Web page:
Assume you’re working with an external vendor, who is providing you with code for a wonderful function getFoo:

// foo.h version 1.2.3

int getFoo();

// foo.c version 1.2.3

int getFoo() {
	sleep(1000); // TODO improve performance
	return 42

You use this function in many of your products - for example, in your best-selling barApp application:

// barApp.c

#include <stdio.h>

int main() {
	printf("%d\n", getFoo());
	return 0;

So barApp, and other applications, would want to use a foo library. It makes sense to provide this function in a shared library ( However, this library will change in the future, in several ways:

  1. Binary-compatible changes
    • Performance improvements (sleep will be removed)
    • Additional functionality will become available (new functions)
  2. Binary-incompatibile changes - at the very least, recompilation will be necessary
    • For C, this is usually caused by changes to macros
    • For C++, a plethora of reasons: Virtual function reimplementation, function inlining, new private data members…
  3. Source-incompatible changes - these will require you to change your source code (in barApp):
    • Functions (which you use) being removed or renamed
    • Semantic changes - getFoo could return 43

This gets even more complicated due to the fact that barApp is an operational, mission-critical application for your organization. Developers may need to hotfix older versions of barApp, which use older versions of libfoo. The build servers and developer boxes will need to be able to have multiple versions of libfoo installed simultaneously.

Compiling, installing, and using a shared library properly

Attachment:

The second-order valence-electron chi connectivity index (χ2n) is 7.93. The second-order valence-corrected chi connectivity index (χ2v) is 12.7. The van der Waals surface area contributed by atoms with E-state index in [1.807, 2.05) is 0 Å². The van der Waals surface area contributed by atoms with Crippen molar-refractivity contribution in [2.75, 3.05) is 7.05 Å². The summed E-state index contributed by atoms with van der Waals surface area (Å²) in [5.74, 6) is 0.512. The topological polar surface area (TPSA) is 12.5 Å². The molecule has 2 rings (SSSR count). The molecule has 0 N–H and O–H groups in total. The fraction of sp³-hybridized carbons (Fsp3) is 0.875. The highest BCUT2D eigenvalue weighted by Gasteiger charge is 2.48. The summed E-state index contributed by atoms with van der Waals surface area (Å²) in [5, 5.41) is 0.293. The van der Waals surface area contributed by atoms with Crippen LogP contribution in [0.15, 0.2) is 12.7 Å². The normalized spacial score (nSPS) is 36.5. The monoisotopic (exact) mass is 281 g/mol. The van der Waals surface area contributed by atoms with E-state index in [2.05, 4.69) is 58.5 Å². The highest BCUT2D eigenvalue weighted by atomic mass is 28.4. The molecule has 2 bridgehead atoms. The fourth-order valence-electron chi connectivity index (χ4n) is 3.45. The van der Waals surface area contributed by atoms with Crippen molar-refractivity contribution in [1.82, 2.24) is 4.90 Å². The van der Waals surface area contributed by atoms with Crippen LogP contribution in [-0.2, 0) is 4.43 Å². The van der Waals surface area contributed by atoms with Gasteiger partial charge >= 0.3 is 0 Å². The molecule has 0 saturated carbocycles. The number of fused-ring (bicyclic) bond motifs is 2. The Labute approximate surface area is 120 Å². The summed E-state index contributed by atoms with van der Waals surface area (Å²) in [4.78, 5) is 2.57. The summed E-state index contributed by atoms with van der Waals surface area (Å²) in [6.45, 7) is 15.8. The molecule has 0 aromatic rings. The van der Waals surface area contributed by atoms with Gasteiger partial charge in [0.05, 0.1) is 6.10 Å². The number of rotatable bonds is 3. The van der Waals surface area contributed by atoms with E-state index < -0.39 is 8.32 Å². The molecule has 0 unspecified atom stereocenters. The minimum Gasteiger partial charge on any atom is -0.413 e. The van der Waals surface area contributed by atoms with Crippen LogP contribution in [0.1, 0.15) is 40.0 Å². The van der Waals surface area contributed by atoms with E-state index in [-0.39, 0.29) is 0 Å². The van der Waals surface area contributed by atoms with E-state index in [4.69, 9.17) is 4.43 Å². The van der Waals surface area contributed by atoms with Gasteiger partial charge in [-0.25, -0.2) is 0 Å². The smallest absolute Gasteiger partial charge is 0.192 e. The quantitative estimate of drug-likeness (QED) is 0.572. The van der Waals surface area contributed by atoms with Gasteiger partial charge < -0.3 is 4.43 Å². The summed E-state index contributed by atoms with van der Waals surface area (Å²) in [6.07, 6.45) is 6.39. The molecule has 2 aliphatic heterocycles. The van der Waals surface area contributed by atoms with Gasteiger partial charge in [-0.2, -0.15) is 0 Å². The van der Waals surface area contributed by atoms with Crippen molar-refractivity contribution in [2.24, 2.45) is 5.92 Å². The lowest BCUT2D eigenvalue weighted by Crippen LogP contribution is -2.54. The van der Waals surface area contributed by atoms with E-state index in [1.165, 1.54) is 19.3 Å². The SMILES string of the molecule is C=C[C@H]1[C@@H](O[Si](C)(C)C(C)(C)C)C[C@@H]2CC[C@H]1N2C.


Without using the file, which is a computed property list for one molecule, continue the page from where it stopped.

First, the upstream vendor should compile with an SONAME, like so:

gcc -shared -Wl,-soname, -o foo.c
objdump -x | grep SONAME
# SONAME     

The guarantee the upstream vendor should give is this: As long as SONAME doesn’t change, binary compatibility will be retained.

Now, you (or, preferably, your package manager) should install the package on your machine like so:

mkdir -p /usr/include/foo1
cp foo.h /usr/include/foo1
cp /usr/lib
ldconfig -v | grep libfoo
# ->

Now, traditionally another symlink -> would be created, so you could compile barApp with -lfoo. However, here’s an alternative:

gcc -I/usr/include/foo1 barApp.c -o barApp
ldd barApp
# =>  (0x00007fff8edfe000)
# => /usr/lib/ (0x00007fb367cce000)
# => /lib/x86_64-linux-gnu/ (0x00007fb367906000)
# /lib64/ (0x00007fb367ef2000)

Now barApp is compiled, and looks for - it will find it thanks to the symlink created by ldconfig, and use


Binary-compatible updates

Suppose a new, compatible, faster version of libfoo is released - say version \1.3.0, which has removed that pesky sleep. Well, just place it in /usr/lib and rerun ldconfig.

cp /usr/lib
ldconfig -v | grep libfoo
# -> ->

The symlink has been updated, and now all applications (barApp, for example) which were linked against will have improved performance.

Incompatible updates

Suppose a new, incompatible version 2.0.0 of libfoo is released, which would force the newer barApp2.0 to be recompiled against the new, different headers. No problem:

mkdir -p /usr/include/foo2
cp foo.h /usr/include/foo2
cp /usr/lib
ldconfig -v | grep libfoo
# -> ->
# -> ->
gcc -I/usr/include/foo2 barApp2.0.c -o barApp2.0

Both versions of libfoo are installed simultaneously, and do not conflict.

Final thoughts

The Debian policy guide states that -dev packages should include the symlink. However, this would cause a conflict between the -dev packages for two different generations of libfoo. I am curious as to how this problem is solved “in the wild”, as I’m sure Debian have good reasons for suggesting this.